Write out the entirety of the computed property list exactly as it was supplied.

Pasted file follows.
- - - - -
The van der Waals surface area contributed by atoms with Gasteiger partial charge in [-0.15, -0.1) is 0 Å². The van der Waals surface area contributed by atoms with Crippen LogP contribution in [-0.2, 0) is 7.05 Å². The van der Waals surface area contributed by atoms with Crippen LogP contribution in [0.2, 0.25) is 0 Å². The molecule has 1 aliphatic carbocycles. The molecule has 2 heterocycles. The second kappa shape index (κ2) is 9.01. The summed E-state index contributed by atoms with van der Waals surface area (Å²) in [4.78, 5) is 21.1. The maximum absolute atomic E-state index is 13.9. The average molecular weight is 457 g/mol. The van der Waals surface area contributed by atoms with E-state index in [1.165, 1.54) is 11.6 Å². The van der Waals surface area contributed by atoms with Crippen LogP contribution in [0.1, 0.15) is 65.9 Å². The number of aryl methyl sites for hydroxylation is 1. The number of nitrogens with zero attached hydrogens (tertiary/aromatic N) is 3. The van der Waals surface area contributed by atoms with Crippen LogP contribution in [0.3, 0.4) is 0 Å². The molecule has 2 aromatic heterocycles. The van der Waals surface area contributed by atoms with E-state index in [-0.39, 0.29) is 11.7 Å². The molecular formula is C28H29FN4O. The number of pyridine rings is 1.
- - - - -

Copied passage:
The van der Waals surface area contributed by atoms with Gasteiger partial charge in [-0.15, -0.1) is 0 Å². The van der Waals surface area contributed by atoms with Crippen LogP contribution in [-0.2, 0) is 7.05 Å². The van der Waals surface area contributed by atoms with Crippen LogP contribution in [0.2, 0.25) is 0 Å². The molecule has 1 aliphatic carbocycles. The molecule has 2 heterocycles. The second kappa shape index (κ2) is 9.01. The summed E-state index contributed by atoms with van der Waals surface area (Å²) in [4.78, 5) is 21.1. The maximum absolute atomic E-state index is 13.9. The average molecular weight is 457 g/mol. The van der Waals surface area contributed by atoms with E-state index in [1.165, 1.54) is 11.6 Å². The van der Waals surface area contributed by atoms with Crippen LogP contribution in [0.1, 0.15) is 65.9 Å². The number of aryl methyl sites for hydroxylation is 1. The number of nitrogens with zero attached hydrogens (tertiary/aromatic N) is 3. The van der Waals surface area contributed by atoms with Crippen LogP contribution in [0.3, 0.4) is 0 Å². The molecule has 2 aromatic heterocycles. The van der Waals surface area contributed by atoms with E-state index in [-0.39, 0.29) is 11.7 Å². The molecular formula is C28H29FN4O. The number of pyridine rings is 1.